(Bloomberg)—International Monetary Fund chief Christine Lagarde is calling for a swift resolution of the U.S. civil investigation of mortgage securities sold by Deutsche Bank AG, pressing to clear up a question that has rattled markets for weeks: Will the Justice Department impose a penalty bigger than the bank can bear?
The answer: Not likely.
That’s because in setting penalties in past civil cases, the Justice Department has considered a company’s ability to pay. Similarly, in probes under the criminal code, the government has taken into account the potential ripple effect a penalty could have in the global market.
It’s doing that right now with another German company, Volkswagen AG, over how much it can afford to pay after cheating on emissions tests, people familiar with the matter have said. Also, in settlement talks with at least three big banks -- BNP Paribas SA, UBS AG and HSBC Holdings Plc -- the government settled for far less than it had initially sought.
Earlier: Deutsche Bank’s $14 Billion Scare Came as Ground Shifted in U.S.
“The government is looking for the Goldilocks number -- not too high and not too low,” said Katherine Toomey, a litigation partner at Lewis Baach Pllc in Washington who’s not involved in the Deutsche Bank case. “They want a deterrent for conduct and punishment, but without putting a major institution out of business or costing jobs.”
Justice Department spokesman Mark Abueg and Deutsche Bank spokeswoman Renee Calabro declined to comment. The bank has said it’s negotiating with authorities and has set aside 5.5 billion euros ($6.2 billion) for litigation as of June.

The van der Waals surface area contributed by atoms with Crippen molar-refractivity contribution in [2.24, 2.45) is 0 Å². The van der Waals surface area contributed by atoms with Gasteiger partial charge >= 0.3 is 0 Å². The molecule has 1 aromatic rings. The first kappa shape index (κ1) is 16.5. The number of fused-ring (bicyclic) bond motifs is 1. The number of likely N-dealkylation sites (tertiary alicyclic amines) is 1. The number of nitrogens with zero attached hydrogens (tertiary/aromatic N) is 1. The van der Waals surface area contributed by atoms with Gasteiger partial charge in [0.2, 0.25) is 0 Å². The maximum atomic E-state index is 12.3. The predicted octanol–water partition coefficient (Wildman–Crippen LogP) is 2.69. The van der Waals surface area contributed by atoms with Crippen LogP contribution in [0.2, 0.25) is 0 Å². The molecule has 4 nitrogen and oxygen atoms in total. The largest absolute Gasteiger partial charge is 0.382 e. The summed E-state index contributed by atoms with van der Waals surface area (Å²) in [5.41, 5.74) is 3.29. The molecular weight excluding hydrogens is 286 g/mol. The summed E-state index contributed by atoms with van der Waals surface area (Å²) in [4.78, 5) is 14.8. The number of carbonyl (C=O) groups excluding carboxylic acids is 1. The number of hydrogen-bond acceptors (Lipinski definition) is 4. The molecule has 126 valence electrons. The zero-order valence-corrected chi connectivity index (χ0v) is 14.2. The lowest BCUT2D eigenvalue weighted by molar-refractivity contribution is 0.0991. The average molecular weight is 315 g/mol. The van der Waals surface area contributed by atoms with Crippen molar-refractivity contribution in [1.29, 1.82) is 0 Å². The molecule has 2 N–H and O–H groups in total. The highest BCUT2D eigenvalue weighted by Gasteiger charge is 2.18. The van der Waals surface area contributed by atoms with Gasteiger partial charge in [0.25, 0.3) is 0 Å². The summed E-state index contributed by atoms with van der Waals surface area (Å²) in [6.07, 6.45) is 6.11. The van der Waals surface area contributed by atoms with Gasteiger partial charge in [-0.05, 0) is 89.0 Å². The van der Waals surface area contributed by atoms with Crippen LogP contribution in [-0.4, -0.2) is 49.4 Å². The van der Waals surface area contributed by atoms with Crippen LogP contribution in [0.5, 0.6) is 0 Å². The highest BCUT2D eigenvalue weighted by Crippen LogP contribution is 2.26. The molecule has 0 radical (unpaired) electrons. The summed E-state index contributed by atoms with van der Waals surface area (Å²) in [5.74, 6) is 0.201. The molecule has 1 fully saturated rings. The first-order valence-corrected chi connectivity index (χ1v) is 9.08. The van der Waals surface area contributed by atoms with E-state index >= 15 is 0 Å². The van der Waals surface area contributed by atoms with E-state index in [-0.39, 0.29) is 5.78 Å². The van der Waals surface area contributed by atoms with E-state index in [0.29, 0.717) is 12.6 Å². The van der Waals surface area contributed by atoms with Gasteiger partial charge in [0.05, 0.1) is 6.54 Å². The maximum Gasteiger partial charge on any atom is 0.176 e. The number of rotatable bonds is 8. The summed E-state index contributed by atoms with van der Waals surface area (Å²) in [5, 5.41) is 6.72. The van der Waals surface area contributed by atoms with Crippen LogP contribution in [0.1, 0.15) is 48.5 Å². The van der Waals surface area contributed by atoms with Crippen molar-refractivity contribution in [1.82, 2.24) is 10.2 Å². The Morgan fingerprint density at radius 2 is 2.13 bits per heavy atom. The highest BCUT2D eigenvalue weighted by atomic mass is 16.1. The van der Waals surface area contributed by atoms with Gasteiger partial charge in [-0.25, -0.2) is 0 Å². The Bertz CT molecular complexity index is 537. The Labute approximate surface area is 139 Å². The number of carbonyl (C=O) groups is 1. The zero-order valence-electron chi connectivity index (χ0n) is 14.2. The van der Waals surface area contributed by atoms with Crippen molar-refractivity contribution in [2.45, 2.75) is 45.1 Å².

Ability to Pay
An ability-to-pay calculation could be a face-saving and market-calming resolution to U.S. efforts to close the book on its investigation of Deutsche Bank’s packaging and selling of residential mortgage-backed securities. The government has already extracted $46 billion from six firms over their dealings in the securities, which helped set off the 2008 financial crisis.
Investors fled Deutsche Bank’s shares in recent weeks, and counterparties started pulling out of some trades after the bank acknowledged that the U.S. had opened settlement talks by proposing a $14 billion settlement -- a number far higher than analysts had expected and more than the bank has said it intends to pay. As details of the negotiations have emerged, the shares have risen almost 20 percent since closing at a 24-year low on Sept. 26.
Deutsche Bank’s CEO has said he wants the matter resolved this year. Lagarde told Bloomberg Television on on Thursday, “The sooner, the better.” And German government officials have insisted that they won’t offer assistance.
Of course, there’s precedent for a U.S. investigation leading to the demise of a business. The accounting firm Arthur Andersen disintegrated after prosecutors won a conviction in 2002 for destroying documents. (The conviction was subsequently overturned, but long after the firm had ceased operations.)
The Justice Department called out Deutsche Bank last year, in fact, for deleting evidence in a separate probe over allegations that the bank’s traders manipulated key interest rates. That investigation was settled, with the bank admitting to “unintentional but significant mistakes” in cooperating with the government.
Still, a few prominent negotiations with foreign banks show how the dollar amounts can change over time.